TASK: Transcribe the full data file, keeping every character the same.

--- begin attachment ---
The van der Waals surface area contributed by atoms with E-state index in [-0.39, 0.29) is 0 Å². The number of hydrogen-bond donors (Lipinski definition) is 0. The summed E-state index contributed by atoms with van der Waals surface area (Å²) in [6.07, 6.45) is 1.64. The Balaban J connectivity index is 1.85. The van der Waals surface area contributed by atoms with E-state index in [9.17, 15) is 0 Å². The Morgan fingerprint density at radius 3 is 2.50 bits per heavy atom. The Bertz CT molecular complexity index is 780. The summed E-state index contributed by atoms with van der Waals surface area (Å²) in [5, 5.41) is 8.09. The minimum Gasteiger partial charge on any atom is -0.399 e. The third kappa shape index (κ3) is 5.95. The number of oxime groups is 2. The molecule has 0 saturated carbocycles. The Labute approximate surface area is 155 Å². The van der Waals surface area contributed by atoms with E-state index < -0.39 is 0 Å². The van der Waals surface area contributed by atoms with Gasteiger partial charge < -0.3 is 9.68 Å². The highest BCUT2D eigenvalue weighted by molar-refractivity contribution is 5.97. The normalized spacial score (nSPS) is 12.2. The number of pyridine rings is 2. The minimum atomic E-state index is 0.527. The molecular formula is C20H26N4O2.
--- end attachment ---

The van der Waals surface area contributed by atoms with E-state index in [-0.39, 0.29) is 0 Å². The number of hydrogen-bond donors (Lipinski definition) is 0. The summed E-state index contributed by atoms with van der Waals surface area (Å²) in [6.07, 6.45) is 1.64. The Balaban J connectivity index is 1.85. The van der Waals surface area contributed by atoms with E-state index in [9.17, 15) is 0 Å². The Morgan fingerprint density at radius 3 is 2.50 bits per heavy atom. The Bertz CT molecular complexity index is 780. The summed E-state index contributed by atoms with van der Waals surface area (Å²) in [5, 5.41) is 8.09. The minimum Gasteiger partial charge on any atom is -0.399 e. The third kappa shape index (κ3) is 5.95. The number of oxime groups is 2. The molecule has 0 saturated carbocycles. The Labute approximate surface area is 155 Å². The van der Waals surface area contributed by atoms with E-state index < -0.39 is 0 Å². The van der Waals surface area contributed by atoms with Gasteiger partial charge < -0.3 is 9.68 Å². The highest BCUT2D eigenvalue weighted by molar-refractivity contribution is 5.97. The normalized spacial score (nSPS) is 12.2. The number of pyridine rings is 2. The minimum atomic E-state index is 0.527. The molecular formula is C20H26N4O2.